• Editor Michael Marts will now handle "Black Panther," in addition to working on "Wolverine," "Deadpool" and "Exiles.
  • "Iron Man" will be handled by "Avengers" (and "Thunderbolts," "Defenders," "Captain Marvel" and "Incredible Hulk") editor Tom Brevoort.

The news presumably would have been announced at the press conference originally scheduled for Wednesday, but that was bumped due to a scheduling conflict at Marvel.


Got room for a little bit more JLA/Avengers news?

While the formal announcement from DC and Marvel Comics on Friday that the long-awaited JLA/Avengers team-up miniseries will be a reality some time in 2002 was welcome news to fans who had been hoping and anticipating since the 1980s, the project is in such an early stage that few details were available, beyond creators, format and so on. (See Friday's Comic Wire Extra and the follow-up piece in Monday's Comic Wire for all that, as well as the creative team's views on the project and past DC/Marvel collaborations.)

Project writer Kurt Busiek, though, is a regular in online forums around the Internet, including CBR's own Avengers message board, where he has answered some questions about the upcoming project, including why the miniseries will ignore DC's and Marvel's previous crossover specials and miniseries.

"Because, for the most part, the readers (and for that matter, the creators and editors) don't want to have a 'JLA/Avengers' project like this feature the characters meeting and saying, in essence, 'Oh, you again. Hi, gang,'" Busiek posted over the weekend.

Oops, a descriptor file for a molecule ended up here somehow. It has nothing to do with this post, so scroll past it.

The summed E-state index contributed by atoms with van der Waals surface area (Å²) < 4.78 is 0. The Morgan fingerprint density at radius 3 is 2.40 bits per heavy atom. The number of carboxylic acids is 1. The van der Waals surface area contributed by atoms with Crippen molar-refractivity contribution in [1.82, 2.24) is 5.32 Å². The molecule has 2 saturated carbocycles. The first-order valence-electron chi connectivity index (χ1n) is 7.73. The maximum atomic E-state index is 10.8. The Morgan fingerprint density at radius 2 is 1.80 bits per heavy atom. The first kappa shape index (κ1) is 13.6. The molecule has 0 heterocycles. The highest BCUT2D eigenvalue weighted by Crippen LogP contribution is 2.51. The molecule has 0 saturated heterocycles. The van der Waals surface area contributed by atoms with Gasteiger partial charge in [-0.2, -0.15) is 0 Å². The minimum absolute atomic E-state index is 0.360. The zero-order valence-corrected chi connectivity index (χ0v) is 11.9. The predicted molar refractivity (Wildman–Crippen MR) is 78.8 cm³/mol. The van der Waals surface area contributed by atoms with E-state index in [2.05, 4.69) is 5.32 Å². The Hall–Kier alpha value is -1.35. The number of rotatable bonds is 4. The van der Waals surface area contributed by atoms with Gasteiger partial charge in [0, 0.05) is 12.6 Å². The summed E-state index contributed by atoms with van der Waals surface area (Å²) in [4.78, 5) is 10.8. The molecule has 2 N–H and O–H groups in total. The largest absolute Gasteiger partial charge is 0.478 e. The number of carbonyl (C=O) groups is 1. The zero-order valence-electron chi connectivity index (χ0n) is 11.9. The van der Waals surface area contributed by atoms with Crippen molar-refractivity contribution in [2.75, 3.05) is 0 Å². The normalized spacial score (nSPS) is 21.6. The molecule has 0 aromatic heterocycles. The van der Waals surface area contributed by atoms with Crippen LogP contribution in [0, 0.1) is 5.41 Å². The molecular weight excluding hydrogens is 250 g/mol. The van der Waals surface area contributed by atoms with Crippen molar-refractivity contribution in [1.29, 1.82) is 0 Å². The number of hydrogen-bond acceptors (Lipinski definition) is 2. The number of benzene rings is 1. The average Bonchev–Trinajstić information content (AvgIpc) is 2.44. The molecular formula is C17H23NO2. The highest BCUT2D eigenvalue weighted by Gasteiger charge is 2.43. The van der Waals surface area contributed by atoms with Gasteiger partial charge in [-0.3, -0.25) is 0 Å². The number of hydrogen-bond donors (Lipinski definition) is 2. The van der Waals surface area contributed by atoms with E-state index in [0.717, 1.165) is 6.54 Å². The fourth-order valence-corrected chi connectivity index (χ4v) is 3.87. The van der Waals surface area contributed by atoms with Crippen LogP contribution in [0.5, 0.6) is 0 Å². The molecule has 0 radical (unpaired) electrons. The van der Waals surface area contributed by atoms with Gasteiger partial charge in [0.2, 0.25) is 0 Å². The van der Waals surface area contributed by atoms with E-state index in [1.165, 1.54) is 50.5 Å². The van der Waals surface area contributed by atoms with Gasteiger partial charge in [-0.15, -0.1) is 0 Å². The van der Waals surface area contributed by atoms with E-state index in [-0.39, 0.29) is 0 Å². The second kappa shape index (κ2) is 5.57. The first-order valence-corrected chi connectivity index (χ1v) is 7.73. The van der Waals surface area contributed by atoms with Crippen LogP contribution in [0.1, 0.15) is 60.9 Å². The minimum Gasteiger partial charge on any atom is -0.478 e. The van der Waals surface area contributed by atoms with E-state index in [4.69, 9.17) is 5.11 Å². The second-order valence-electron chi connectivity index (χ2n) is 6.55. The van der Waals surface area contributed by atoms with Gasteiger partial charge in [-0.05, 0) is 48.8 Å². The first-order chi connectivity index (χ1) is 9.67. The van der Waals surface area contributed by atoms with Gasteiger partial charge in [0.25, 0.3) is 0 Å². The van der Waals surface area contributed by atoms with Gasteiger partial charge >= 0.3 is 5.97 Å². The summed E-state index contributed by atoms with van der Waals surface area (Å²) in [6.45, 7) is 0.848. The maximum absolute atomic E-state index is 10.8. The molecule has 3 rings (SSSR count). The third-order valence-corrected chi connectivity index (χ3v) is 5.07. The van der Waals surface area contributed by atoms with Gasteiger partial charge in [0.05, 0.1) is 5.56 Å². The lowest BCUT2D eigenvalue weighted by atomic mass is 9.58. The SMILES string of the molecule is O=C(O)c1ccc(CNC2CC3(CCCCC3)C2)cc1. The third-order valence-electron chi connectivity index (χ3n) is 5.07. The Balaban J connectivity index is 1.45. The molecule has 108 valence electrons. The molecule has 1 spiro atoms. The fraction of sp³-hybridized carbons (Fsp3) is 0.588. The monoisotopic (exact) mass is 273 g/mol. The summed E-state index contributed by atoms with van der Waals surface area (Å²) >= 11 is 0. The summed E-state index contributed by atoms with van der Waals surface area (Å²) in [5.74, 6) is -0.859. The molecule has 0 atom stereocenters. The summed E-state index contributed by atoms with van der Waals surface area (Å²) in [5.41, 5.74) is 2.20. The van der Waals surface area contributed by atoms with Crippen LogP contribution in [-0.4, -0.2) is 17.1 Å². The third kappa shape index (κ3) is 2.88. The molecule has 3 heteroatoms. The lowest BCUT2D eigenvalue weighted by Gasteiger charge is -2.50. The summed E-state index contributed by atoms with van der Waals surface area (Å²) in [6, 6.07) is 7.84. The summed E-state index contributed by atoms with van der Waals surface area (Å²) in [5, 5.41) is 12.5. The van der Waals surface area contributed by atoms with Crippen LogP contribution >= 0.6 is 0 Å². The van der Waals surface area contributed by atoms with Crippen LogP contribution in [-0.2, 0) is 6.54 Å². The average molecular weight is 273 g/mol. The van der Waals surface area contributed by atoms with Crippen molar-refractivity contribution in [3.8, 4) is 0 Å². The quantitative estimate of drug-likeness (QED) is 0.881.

"Not only do George [Pérez] and I, as well as [editors] Tom [Brevoort] and Dan [Raspler], want to make this book feature a 'first meeting,' so the teams aren't familiar with each other, but we've had over 150 e-mails so far at the JLAAvengers address, and over and over again, readers have asked for us not to make this a sequel to previous crossovers, but to have the teams meeting for the first time."

Busiek set up the e-mail address to solicit fan input on what they really want (and don't want) from the project.


Here's what's news and press releases in CBR's Comic Brief since the last edition of the Comic Wire:

  • The Gunwitch and Nocturnals return to haunt Oni Press
  • "Daredevil: Yellow" swings over to June to join Hot Summer Knights

As for last time in the Comic Wire:

  • Faerber Gets in Touch with his Inner Kennedy in "Noble Causes"
  • Still More 'JLA/Avengers' News
  • Larsen on the Mend After Illness